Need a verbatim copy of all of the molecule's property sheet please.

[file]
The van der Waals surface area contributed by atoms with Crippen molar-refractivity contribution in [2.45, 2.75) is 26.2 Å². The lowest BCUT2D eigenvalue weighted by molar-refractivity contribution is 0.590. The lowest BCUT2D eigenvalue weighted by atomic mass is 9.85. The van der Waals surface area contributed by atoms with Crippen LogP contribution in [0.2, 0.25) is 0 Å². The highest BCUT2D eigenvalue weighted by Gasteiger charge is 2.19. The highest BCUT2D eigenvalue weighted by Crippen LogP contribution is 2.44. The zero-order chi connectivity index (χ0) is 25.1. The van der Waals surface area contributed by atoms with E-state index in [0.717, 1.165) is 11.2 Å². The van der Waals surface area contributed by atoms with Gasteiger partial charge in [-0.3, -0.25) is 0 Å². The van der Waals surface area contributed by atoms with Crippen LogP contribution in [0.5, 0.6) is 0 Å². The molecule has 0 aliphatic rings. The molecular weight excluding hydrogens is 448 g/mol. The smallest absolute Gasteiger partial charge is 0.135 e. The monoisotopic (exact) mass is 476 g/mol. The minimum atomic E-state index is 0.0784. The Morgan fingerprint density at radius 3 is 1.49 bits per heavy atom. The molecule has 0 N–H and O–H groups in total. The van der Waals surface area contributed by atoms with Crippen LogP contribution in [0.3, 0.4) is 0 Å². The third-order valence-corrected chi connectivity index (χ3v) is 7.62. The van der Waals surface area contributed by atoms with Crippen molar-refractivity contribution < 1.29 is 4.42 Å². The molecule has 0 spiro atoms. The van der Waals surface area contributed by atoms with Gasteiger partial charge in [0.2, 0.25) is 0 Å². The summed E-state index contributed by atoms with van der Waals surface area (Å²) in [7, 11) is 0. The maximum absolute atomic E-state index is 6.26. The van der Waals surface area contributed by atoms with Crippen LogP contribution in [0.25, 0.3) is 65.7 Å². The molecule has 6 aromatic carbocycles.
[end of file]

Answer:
The van der Waals surface area contributed by atoms with Crippen molar-refractivity contribution in [2.45, 2.75) is 26.2 Å². The lowest BCUT2D eigenvalue weighted by molar-refractivity contribution is 0.590. The lowest BCUT2D eigenvalue weighted by atomic mass is 9.85. The van der Waals surface area contributed by atoms with Crippen LogP contribution in [0.2, 0.25) is 0 Å². The highest BCUT2D eigenvalue weighted by Gasteiger charge is 2.19. The highest BCUT2D eigenvalue weighted by Crippen LogP contribution is 2.44. The zero-order chi connectivity index (χ0) is 25.1. The van der Waals surface area contributed by atoms with E-state index in [0.717, 1.165) is 11.2 Å². The van der Waals surface area contributed by atoms with Gasteiger partial charge in [-0.3, -0.25) is 0 Å². The van der Waals surface area contributed by atoms with Crippen LogP contribution in [0.5, 0.6) is 0 Å². The molecule has 0 aliphatic rings. The molecular weight excluding hydrogens is 448 g/mol. The smallest absolute Gasteiger partial charge is 0.135 e. The monoisotopic (exact) mass is 476 g/mol. The minimum atomic E-state index is 0.0784. The Morgan fingerprint density at radius 3 is 1.49 bits per heavy atom. The molecule has 0 N–H and O–H groups in total. The van der Waals surface area contributed by atoms with Crippen LogP contribution in [0.3, 0.4) is 0 Å². The third-order valence-corrected chi connectivity index (χ3v) is 7.62. The van der Waals surface area contributed by atoms with Crippen molar-refractivity contribution < 1.29 is 4.42 Å². The molecule has 0 spiro atoms. The van der Waals surface area contributed by atoms with Gasteiger partial charge in [0.2, 0.25) is 0 Å². The summed E-state index contributed by atoms with van der Waals surface area (Å²) in [7, 11) is 0. The maximum absolute atomic E-state index is 6.26. The van der Waals surface area contributed by atoms with Crippen LogP contribution in [0.25, 0.3) is 65.7 Å². The molecule has 6 aromatic carbocycles.